• mindstalk
        Militia seems a fluid term, referring both to the mass of males and to troops called from it in need.

        “A waiting period means the person buying a gun to commit suicide or murder has more time to stop and reconsider”

        So how many suicides or murders are done by people who just bought guns?

        Self-defense: measuring deterrence by anticipation would be hard, yeah. Defense by use of guns:
        Ranging from 15,000 times a year to 2.45 million times a year. The latter numbers sounds high, but the guy behind the lower number says “did not confine self-defense to attempted victimizations where physical attacks had already commenced” which seems like a flawed criticism; if someone makes threats, and my gun makes them go away, that should count for something even if they never hit me yet.

        Hmm, thought: one reason for resisting mild controls is that they don’t do much useful. They’ll annoy legal and responsible users, while being ignored by criminals — annoying a *lot* of people and spending a bunch of money for very little gain. Actually keeping guns out of the hands of criminals would probably take much more draconian controls, like banning handguns from being legally owned by non-police, which might well be socially justified, but would of course be politically harder.

      • houseboatonstyx

        Here’s a good article on the history of the term ‘militia’, and other US gun issues.

      • slashmarks

        I realize this argument is months old, but I’ve just been catching up on your journal and you said something here that really, really bothered me.

        Specifically, it’s the idea of background checks to catch mental illness in potential gun owners. This kind of thing is commonly cited, but the fact is, preventing anyone with a history of mental illness is actually about as bad as checking for middle eastern background, discrimination speaking.

        The mentally ill are a discriminated-against under class; it’s hard to argue with that.

        Furthermore, getting a history of mental illness doesn’t take much, particularly if you were a minor. Someone seeking counseling for, say, abuse will have a history of mental illness. Someone whose parents got them on ADHD meds for behavior issues will have a history of mental illness. Someone who was mildly depressed and self harmed when they were thirteen will have a history of mental illness. Another class of “mentally ill” who aren’t is anyone who’s undergone treatment for being transgender in the US. It’s extremely vague terminology.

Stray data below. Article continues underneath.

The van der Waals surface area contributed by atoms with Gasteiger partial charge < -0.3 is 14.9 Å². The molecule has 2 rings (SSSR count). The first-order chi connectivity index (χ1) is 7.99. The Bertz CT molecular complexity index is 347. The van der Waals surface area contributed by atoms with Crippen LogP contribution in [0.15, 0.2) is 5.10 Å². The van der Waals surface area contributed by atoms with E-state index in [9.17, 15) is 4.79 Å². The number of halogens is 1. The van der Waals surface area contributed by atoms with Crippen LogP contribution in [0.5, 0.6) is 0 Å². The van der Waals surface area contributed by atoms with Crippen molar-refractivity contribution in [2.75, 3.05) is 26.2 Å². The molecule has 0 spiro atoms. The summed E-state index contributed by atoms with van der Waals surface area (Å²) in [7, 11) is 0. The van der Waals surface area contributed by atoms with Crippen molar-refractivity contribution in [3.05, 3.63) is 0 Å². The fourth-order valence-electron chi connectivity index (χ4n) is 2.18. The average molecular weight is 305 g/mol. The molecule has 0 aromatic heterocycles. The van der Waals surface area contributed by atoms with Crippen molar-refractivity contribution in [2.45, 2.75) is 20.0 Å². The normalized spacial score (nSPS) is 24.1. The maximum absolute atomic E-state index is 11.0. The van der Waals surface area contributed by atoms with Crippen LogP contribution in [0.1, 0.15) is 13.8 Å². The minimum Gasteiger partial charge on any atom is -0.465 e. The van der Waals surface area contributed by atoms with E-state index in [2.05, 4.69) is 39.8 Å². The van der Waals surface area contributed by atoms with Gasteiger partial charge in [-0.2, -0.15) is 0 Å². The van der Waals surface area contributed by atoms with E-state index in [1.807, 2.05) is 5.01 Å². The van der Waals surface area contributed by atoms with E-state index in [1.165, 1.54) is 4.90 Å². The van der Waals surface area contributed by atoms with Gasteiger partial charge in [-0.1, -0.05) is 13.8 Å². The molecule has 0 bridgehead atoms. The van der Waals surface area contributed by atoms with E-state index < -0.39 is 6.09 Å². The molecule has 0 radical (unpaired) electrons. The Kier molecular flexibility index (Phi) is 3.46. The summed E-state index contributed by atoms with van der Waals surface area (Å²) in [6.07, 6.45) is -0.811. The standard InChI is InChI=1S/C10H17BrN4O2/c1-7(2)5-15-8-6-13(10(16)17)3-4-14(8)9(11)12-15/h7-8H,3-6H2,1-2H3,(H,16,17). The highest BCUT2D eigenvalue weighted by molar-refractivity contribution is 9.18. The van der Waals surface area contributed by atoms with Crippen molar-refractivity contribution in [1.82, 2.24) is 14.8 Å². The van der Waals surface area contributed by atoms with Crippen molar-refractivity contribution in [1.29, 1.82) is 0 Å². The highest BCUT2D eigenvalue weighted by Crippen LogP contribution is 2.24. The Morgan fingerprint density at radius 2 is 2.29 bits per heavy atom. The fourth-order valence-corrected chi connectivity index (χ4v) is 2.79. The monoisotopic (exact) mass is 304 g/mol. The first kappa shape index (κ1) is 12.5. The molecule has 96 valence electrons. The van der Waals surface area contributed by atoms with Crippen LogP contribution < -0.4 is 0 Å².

Even the disorders most people mean when they say mental illness — suicidal ideation/attempts or psychosis — are not justification for restricting someone’s access to weaponry. And that’s if you assume everyone with the diagnoses actually *has* the disorders — an extremely unlikely assumption. Not everyone who’s psychotic will ever be violent, or if they do become violent will ever shoot someone — in fact, psychotic patients, like all mental patients, are more likely to be victims of violent crime than perpetrators of it.

        Not all depressed people have suicidal ideation, and not all who do would follow through, and not all of those who would would use a gun. A lot of the time, people who do try to kill themselves, in fact, are suffering from abuse or have in the past – and then you’re restricting people who have already been harmed and may still be at risk from a self defense method (whether it’s actually useful or not, it’s psychologically reassuring and socially common).

        Ultimately, having a “history of mental illness” makes one *less* likely to cause violent crime according to studies. Disregarding those, many people who have a history of mental illness either are totally recovered or never were ill in the first place, or are a type of ill that would not be risky with a gun, such as many OCD patients, people who hear distracting voices, people with panic attacks, etc.

        As a person with Psychotic Disorder NOS and Major Depressive Disorder, I already will have to worry about finding a therapist, making sure I can’t be committed against my will, finding a school willing to overlook my grade dip during the worst of my depression, whether the local hospital will consider not complying with, say, ECT or antipsychotics if recommended grounds for being ruled ‘non-compliant,’ and a lot of other stupid complications. I’d appreciate not having to consider gun laws as well if I ever decide I want or need to own a weapon for self defense or simply hunting.

  2. tchernabyelo

    Context: I’m a born-and-bred Brit now resident in the US (And this is going to be long so I’ll post in two parts).